Browser Warnings for Phishing Websites.

Phishing is the term used to describe the process by which fraudsters use fake websites, usually in conjunction with fake emails to lure victims to the fake websites, to elicit personal details from the victim. The personal details are then usually used as part of a scam to steal from the victim. For example, if the fraudsters have managed to ‘phish’ a victim’s bank login details, these will be used to steal money from the victims account.

Browser warnings are supposed to support the tasks of enabling users to spot fake (phishing) websites and distinguish them from real sites, i.e. browser warnings are supposed to enable users to spot phishing sites, and also, have confidence that the sites that they believe be to be genuine are genuine.

Browser phishing warnings differ from browser to browser, and also evolve and change with newer versions of the same browser. They can also be augmented by browser extensions that can give additional and/or more detailed warning information.

Examples of the types of design implementations of phishing warnings used by various browsers are:

  • Highlighting (for example in bold text) the domain name of the URL in the address bar. This is because a common tactic used by phishers is to disguise the domain name of their phishing site to look like that of the reputable organisation they are trying to imitate. By highlighting the actual domain name of the website the user has connected to, the idea is that users will be able to spot more easily if it is not the website they believed they were connecting to.
  • Showing (for example by displaying a padlock icon and the adding the ‘s’ onto Http) if the connection to the website is through an encrypted, TLS, connection with a certificate signed by a certificate authority recognised by the browser. The idea here is that a phishing website will either not be using a TLS connection and will have no security certificate, or if it is and does, then the certificate will not be signed by one of the reputable CAs recognised by the browser (in which case the browser will flash up a warning). Therefore, if a user is connecting to something like his bank website, which he should expect to run over a TLS connection with a security certificate signed by a CA recognised by his browser, but it is not, the user should then suspect the site.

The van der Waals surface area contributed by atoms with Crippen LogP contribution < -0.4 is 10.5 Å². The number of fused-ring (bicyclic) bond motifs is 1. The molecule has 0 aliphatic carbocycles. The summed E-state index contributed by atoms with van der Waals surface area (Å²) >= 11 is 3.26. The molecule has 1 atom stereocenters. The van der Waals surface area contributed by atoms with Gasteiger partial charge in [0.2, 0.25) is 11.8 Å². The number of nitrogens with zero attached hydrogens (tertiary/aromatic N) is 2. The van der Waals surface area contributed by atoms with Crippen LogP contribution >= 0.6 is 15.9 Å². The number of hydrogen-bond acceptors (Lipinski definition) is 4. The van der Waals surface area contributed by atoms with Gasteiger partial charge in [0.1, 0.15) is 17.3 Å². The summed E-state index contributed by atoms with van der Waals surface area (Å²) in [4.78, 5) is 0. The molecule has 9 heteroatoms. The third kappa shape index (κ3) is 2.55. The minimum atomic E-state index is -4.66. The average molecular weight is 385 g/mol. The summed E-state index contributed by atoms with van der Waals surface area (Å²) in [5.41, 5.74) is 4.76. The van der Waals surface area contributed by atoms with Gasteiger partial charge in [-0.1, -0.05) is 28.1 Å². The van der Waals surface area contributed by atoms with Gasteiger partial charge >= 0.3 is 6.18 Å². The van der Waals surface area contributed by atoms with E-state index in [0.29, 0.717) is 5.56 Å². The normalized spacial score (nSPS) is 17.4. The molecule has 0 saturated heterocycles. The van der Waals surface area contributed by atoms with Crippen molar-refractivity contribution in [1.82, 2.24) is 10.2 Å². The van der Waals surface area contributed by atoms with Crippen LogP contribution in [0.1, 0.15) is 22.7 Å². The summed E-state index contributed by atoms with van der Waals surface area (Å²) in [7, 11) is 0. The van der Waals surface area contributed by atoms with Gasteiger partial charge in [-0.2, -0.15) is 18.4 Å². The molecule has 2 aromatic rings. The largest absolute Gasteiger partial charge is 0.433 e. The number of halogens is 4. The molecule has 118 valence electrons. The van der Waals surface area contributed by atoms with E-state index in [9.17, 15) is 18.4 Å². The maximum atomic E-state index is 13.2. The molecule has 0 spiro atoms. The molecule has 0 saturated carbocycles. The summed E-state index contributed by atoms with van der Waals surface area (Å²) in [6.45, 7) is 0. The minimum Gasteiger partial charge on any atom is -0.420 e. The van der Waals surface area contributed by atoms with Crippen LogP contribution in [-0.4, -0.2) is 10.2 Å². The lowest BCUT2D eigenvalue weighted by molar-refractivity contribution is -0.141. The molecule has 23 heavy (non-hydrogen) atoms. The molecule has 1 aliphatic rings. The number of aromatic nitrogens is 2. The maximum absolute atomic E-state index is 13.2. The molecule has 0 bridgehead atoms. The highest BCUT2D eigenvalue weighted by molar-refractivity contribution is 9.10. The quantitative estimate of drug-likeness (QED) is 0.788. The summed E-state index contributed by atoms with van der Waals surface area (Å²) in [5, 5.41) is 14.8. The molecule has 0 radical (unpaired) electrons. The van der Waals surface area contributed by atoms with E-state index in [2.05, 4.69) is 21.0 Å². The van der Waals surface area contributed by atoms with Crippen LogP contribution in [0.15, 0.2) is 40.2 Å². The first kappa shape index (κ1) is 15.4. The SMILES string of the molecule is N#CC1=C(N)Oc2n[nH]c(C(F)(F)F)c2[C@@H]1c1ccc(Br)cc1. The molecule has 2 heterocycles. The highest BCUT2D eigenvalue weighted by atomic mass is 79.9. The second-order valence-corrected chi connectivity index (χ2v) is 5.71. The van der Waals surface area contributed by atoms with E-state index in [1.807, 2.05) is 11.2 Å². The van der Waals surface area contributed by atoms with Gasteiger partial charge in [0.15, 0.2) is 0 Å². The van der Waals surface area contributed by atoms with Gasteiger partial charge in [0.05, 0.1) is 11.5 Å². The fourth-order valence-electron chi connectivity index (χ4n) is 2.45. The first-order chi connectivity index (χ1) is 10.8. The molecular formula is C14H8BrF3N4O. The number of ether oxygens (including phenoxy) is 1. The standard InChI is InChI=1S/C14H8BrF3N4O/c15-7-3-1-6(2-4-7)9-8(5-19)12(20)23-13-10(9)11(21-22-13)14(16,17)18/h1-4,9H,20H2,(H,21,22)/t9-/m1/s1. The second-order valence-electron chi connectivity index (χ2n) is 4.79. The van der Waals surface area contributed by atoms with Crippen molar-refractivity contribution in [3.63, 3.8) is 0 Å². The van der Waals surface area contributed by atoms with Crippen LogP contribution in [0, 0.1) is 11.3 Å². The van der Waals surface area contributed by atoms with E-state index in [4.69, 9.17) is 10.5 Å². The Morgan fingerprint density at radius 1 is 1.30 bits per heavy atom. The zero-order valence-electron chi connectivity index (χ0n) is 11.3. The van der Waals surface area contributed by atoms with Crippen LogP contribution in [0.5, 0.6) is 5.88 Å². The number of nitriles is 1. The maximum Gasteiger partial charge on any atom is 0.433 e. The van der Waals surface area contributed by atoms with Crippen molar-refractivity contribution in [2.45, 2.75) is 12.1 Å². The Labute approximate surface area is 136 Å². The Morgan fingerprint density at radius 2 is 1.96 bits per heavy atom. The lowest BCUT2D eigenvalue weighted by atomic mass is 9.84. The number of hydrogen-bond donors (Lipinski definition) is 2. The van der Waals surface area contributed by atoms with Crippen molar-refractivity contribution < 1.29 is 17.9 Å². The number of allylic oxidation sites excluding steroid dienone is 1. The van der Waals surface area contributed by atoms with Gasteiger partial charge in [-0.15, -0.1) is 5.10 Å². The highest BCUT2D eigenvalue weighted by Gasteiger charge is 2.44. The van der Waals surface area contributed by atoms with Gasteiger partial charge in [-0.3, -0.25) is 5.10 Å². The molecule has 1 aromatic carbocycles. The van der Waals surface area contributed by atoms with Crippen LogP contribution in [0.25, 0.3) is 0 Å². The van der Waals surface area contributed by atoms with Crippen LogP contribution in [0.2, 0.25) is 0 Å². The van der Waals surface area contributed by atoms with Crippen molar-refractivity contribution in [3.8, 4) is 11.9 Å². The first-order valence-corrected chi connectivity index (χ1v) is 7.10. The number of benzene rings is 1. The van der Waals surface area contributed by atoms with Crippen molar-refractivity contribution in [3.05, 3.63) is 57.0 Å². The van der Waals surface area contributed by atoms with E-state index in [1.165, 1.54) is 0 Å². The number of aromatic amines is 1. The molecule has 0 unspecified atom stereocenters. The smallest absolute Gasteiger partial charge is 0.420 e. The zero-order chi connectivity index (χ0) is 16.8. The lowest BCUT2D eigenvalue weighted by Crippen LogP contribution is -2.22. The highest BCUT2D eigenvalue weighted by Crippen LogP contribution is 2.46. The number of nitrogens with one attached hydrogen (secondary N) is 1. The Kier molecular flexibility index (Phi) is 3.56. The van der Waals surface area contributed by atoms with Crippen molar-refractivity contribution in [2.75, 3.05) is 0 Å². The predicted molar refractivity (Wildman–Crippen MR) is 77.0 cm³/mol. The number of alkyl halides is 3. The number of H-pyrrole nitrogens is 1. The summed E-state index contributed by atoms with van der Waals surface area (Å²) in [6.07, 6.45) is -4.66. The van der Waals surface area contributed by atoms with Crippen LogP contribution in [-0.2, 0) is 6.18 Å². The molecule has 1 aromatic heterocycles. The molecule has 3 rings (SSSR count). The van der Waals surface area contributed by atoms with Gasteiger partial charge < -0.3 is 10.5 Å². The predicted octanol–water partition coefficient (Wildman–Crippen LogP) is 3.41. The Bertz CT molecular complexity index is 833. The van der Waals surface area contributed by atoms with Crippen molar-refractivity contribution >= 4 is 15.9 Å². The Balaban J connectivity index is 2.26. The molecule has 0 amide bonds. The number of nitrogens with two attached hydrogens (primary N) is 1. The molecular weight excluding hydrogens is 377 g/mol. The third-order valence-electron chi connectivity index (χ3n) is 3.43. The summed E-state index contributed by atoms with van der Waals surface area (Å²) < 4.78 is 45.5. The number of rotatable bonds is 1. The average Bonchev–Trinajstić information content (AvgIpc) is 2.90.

• More explicit warning systems are provided by browser extensions. These are generally offered by companies like Norton and Mcafee, and work by different combinations of site analytics. One Common approach is crawling the net, in a similar way to search engines, testing each site encountered, and then maintaining white/black list of all tested sites. Then, if a user tries to connect to a website that is on a blacklist a warning is flagged up.

An important early study of users’ interaction with browser phishing warnings was that of Dhamija et al (2006). They conducted their research by studying how users went about assessing whether a website was a phishing or a genuine site.

The study had 22 participants, and they were asked to visit 20 websites (approx half genuine and half phishing) by clicking links presented in random order in a lab study. The participants were then asked to make a determination of whether a site was genuine or not, and to talk through the factors affecting their choice.

Amongst the studies interesting findings were:

1) Nearly a quarter of the participants did not look at the browser cues at all (primarily because they did not know what these cues meant), concentrating instead on the content of the website – which of course is completely within the control of the website author who could be a ‘phisher’. Unsurprisingly, these users were wrong in their determination 40% of the time.

2) Even amongst participants who did pay attention to the browser cues, their understanding of what the cues meant was poor. For example, most thought that a padlock sign displayed by the browser was less significant than one displayed within the page content.

3) All participants were susceptible (even the more knowledgeable and security conscious) to visual trickery. The ‘best’ phishing website of the study fooled 90% of the participants into thinking it was genuine. A more careful examination of the URL in the address bar would have revealed the domain name of the website to be (with two ‘v’s), instead of (with a w).

More recent studies would tend to suggest that not much has changed. For example, Wang et al 2015 implemented a Chrome browser extension that picked out likely phishing websites based on their Alexa rank. The logic being that phishing websites tend to be short lived and should have a high Alexa rank (which corresponds to sites that are not popular). The user study part of this research found that users tended to just click away the browser warnings and proceed to the site anyway.

A study by Kumaraguru et al (2010), as well as some other research, would seem to indicate that more user educative approaches to the problem of phishing, and other HCI security aspects, might work better than the predominantly automated prescriptive approach which currently seems to prevail.

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